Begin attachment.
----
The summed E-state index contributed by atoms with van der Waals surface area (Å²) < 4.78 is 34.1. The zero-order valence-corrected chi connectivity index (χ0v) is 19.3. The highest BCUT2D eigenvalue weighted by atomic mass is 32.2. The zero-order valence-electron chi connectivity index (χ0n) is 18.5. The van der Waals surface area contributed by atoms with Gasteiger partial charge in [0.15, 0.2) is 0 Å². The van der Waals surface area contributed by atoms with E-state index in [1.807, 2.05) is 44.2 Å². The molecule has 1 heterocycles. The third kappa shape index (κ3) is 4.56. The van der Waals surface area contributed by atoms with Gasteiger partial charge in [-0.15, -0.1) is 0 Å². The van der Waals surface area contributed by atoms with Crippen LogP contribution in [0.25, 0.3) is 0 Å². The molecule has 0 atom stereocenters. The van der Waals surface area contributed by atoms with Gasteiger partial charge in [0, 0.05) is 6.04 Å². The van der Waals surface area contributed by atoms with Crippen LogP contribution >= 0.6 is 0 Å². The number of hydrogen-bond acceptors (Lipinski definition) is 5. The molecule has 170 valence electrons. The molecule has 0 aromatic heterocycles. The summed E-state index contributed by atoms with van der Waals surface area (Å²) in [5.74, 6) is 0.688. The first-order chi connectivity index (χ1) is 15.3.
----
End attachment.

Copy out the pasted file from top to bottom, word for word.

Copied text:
The summed E-state index contributed by atoms with van der Waals surface area (Å²) < 4.78 is 34.1. The zero-order valence-corrected chi connectivity index (χ0v) is 19.3. The highest BCUT2D eigenvalue weighted by atomic mass is 32.2. The zero-order valence-electron chi connectivity index (χ0n) is 18.5. The van der Waals surface area contributed by atoms with Gasteiger partial charge in [0.15, 0.2) is 0 Å². The van der Waals surface area contributed by atoms with E-state index in [1.807, 2.05) is 44.2 Å². The molecule has 1 heterocycles. The third kappa shape index (κ3) is 4.56. The van der Waals surface area contributed by atoms with Gasteiger partial charge in [-0.15, -0.1) is 0 Å². The van der Waals surface area contributed by atoms with Crippen LogP contribution in [0.25, 0.3) is 0 Å². The molecule has 0 atom stereocenters. The van der Waals surface area contributed by atoms with Gasteiger partial charge in [0, 0.05) is 6.04 Å². The van der Waals surface area contributed by atoms with Crippen LogP contribution >= 0.6 is 0 Å². The number of hydrogen-bond acceptors (Lipinski definition) is 5. The molecule has 170 valence electrons. The molecule has 0 aromatic heterocycles. The summed E-state index contributed by atoms with van der Waals surface area (Å²) in [5.74, 6) is 0.688. The first-order chi connectivity index (χ1) is 15.3.